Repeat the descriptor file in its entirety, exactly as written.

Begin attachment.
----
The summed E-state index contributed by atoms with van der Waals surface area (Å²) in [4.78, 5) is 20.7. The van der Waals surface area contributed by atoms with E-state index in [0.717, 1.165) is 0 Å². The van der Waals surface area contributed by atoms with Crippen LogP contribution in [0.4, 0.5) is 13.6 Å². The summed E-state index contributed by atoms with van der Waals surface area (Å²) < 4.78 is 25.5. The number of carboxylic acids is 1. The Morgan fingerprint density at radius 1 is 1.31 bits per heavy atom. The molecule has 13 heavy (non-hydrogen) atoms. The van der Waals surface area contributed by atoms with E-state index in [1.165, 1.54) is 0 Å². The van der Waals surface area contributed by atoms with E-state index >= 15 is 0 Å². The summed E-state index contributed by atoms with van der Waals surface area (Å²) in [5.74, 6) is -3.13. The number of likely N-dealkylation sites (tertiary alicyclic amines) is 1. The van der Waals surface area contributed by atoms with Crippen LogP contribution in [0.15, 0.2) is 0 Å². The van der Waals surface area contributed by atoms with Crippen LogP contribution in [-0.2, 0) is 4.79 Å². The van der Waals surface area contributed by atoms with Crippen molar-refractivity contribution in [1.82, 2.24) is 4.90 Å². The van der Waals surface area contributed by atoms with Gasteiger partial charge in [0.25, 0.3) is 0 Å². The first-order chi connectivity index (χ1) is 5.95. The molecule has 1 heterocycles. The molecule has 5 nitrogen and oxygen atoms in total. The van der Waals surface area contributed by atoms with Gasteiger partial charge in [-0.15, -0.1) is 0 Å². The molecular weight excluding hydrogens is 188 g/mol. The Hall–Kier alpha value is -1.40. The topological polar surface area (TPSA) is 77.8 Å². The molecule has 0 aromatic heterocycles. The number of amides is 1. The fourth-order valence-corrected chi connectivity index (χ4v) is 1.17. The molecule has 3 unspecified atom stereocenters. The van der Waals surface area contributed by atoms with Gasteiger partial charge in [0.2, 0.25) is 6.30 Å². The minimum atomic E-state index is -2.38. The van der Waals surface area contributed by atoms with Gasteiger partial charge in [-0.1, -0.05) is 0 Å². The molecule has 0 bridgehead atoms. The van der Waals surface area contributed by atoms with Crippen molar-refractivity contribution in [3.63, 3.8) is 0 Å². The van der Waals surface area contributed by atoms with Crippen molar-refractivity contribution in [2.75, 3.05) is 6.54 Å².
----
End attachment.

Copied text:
The summed E-state index contributed by atoms with van der Waals surface area (Å²) in [4.78, 5) is 20.7. The van der Waals surface area contributed by atoms with E-state index in [0.717, 1.165) is 0 Å². The van der Waals surface area contributed by atoms with Crippen LogP contribution in [0.4, 0.5) is 13.6 Å². The summed E-state index contributed by atoms with van der Waals surface area (Å²) < 4.78 is 25.5. The number of carboxylic acids is 1. The Morgan fingerprint density at radius 1 is 1.31 bits per heavy atom. The molecule has 13 heavy (non-hydrogen) atoms. The van der Waals surface area contributed by atoms with E-state index in [1.165, 1.54) is 0 Å². The van der Waals surface area contributed by atoms with E-state index >= 15 is 0 Å². The summed E-state index contributed by atoms with van der Waals surface area (Å²) in [5.74, 6) is -3.13. The number of likely N-dealkylation sites (tertiary alicyclic amines) is 1. The van der Waals surface area contributed by atoms with Crippen LogP contribution in [0.15, 0.2) is 0 Å². The van der Waals surface area contributed by atoms with Crippen LogP contribution in [-0.2, 0) is 4.79 Å². The van der Waals surface area contributed by atoms with Crippen molar-refractivity contribution in [1.82, 2.24) is 4.90 Å². The van der Waals surface area contributed by atoms with Gasteiger partial charge in [0.25, 0.3) is 0 Å². The first-order chi connectivity index (χ1) is 5.95. The molecule has 1 heterocycles. The molecule has 5 nitrogen and oxygen atoms in total. The van der Waals surface area contributed by atoms with Gasteiger partial charge in [-0.15, -0.1) is 0 Å². The molecular weight excluding hydrogens is 188 g/mol. The Hall–Kier alpha value is -1.40. The topological polar surface area (TPSA) is 77.8 Å². The molecule has 0 aromatic heterocycles. The number of amides is 1. The fourth-order valence-corrected chi connectivity index (χ4v) is 1.17. The molecule has 3 unspecified atom stereocenters. The van der Waals surface area contributed by atoms with Gasteiger partial charge in [0.2, 0.25) is 6.30 Å². The minimum atomic E-state index is -2.38. The van der Waals surface area contributed by atoms with Gasteiger partial charge in [-0.1, -0.05) is 0 Å². The molecule has 0 bridgehead atoms. The van der Waals surface area contributed by atoms with Crippen molar-refractivity contribution in [3.63, 3.8) is 0 Å². The van der Waals surface area contributed by atoms with Crippen molar-refractivity contribution in [2.75, 3.05) is 6.54 Å².